Wichita Falls, Wichita County, plans to spend federal money on COVID-19

Prosecutors outline the financial case of the campaign against Lev Parnas as the criminal trial begins

Wichita County Commissioners began discussing their share Friday. The county receives $26.5 million, including $10 million the federal government tacked on for lost revenue.

The American Rescue Plan was signed into law in March and the Treasury Department came out with final rules on spending the money this week. The act allocated $350 billion to state and local governments. The final rules give local government wider latitude on spending their money.

Highlights

  • “I do not see how that can be interpreted by the taxpaying public as anything proper. Can you explain to me how that benefits a married couple that’s making $30,000 a year, they got laid off, they’re struggling to pay their taxes, their appraisal went up on their house, their taxes have gone up, their insurance has gone up? Our employees here at the county never missed a payday,”  I believe it would bite the (commissioners’) court in the rear by doing it,” Fincannon said.

  • County Judge Woody Gossom said preliminary discussions have ranged from providing county employees retention pay for staying on the job to construction projects. The possibility of giving one-time bonuses between $1,000 and $2,500 raised the hackles of Commissioner Mickey Fincannon.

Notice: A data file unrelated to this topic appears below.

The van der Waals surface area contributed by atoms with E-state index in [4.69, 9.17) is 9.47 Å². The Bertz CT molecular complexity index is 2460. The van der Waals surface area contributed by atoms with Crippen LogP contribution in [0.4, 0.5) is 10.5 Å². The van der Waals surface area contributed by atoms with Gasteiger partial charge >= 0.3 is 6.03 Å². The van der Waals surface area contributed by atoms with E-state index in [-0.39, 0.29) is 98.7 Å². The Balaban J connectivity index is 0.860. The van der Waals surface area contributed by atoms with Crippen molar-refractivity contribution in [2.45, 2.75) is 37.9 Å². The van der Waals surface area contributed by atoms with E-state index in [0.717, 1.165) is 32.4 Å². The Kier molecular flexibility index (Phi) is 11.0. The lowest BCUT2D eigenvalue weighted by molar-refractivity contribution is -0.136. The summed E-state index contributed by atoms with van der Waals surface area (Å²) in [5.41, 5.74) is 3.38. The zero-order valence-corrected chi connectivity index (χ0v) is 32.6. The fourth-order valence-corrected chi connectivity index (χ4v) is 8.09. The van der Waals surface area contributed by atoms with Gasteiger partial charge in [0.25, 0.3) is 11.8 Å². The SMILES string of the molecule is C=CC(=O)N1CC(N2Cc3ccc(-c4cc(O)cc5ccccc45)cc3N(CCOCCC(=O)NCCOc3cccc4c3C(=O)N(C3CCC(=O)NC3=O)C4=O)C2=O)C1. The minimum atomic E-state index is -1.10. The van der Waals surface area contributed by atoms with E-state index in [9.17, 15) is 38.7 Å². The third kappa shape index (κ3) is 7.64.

The City of Wichita Falls gets $29 million, which would include the lost revenue money. City Manager Darron Leiker said his staff is still digesting the 400+ page final rule from the Department of Treasury and hopes to present councilors with eligible options and recommendations within the next few months. 

Although broad in scope, usage of federal dollars is aimed at water, sewer and broadband expansion and commissioners discussed how it might help road and courthouse improvements. The county has already spent about $1.7 million of its allotment.

Leiker said he anticipates water or sewer infrastructure will be part of the plan, but the spending deadlines may preclude use of the money for the Lake Ringgold project. The council has already earmarked some of the money for the water system.

He also said the city will look at formulas to get the maximum from the lost revenue funding.